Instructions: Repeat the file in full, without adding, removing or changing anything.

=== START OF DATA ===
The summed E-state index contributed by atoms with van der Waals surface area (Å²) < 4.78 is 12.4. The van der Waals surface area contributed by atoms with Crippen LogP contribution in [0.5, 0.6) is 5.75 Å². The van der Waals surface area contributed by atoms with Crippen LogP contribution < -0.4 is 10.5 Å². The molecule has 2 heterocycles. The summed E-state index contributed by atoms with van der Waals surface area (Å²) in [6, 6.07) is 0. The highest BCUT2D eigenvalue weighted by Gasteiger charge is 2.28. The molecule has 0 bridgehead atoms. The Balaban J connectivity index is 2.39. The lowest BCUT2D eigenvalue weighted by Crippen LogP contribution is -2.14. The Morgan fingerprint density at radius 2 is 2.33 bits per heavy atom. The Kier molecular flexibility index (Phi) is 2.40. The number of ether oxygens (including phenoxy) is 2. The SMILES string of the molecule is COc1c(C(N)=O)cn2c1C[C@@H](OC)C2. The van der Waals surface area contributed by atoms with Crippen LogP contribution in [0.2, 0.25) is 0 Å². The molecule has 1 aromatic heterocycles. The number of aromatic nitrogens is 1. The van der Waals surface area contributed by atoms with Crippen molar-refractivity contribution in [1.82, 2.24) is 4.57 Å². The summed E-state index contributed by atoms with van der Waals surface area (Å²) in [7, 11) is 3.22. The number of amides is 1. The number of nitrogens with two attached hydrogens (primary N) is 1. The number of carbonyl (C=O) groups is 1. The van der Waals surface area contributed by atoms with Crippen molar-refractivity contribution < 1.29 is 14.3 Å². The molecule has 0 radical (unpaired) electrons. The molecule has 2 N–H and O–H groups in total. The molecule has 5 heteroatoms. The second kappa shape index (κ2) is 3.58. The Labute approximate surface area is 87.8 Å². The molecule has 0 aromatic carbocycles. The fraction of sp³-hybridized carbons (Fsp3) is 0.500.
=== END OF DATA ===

The summed E-state index contributed by atoms with van der Waals surface area (Å²) < 4.78 is 12.4. The van der Waals surface area contributed by atoms with Crippen LogP contribution in [0.5, 0.6) is 5.75 Å². The van der Waals surface area contributed by atoms with Crippen LogP contribution < -0.4 is 10.5 Å². The molecule has 2 heterocycles. The summed E-state index contributed by atoms with van der Waals surface area (Å²) in [6, 6.07) is 0. The highest BCUT2D eigenvalue weighted by Gasteiger charge is 2.28. The molecule has 0 bridgehead atoms. The Balaban J connectivity index is 2.39. The lowest BCUT2D eigenvalue weighted by Crippen LogP contribution is -2.14. The Morgan fingerprint density at radius 2 is 2.33 bits per heavy atom. The Kier molecular flexibility index (Phi) is 2.40. The number of ether oxygens (including phenoxy) is 2. The SMILES string of the molecule is COc1c(C(N)=O)cn2c1C[C@@H](OC)C2. The van der Waals surface area contributed by atoms with Crippen LogP contribution in [0.2, 0.25) is 0 Å². The molecule has 1 aromatic heterocycles. The number of aromatic nitrogens is 1. The van der Waals surface area contributed by atoms with Crippen molar-refractivity contribution in [1.82, 2.24) is 4.57 Å². The summed E-state index contributed by atoms with van der Waals surface area (Å²) in [7, 11) is 3.22. The number of amides is 1. The number of nitrogens with two attached hydrogens (primary N) is 1. The number of carbonyl (C=O) groups is 1. The van der Waals surface area contributed by atoms with Crippen molar-refractivity contribution < 1.29 is 14.3 Å². The molecule has 0 radical (unpaired) electrons. The molecule has 2 N–H and O–H groups in total. The molecule has 5 heteroatoms. The second kappa shape index (κ2) is 3.58. The Labute approximate surface area is 87.8 Å². The molecule has 0 aromatic carbocycles. The fraction of sp³-hybridized carbons (Fsp3) is 0.500.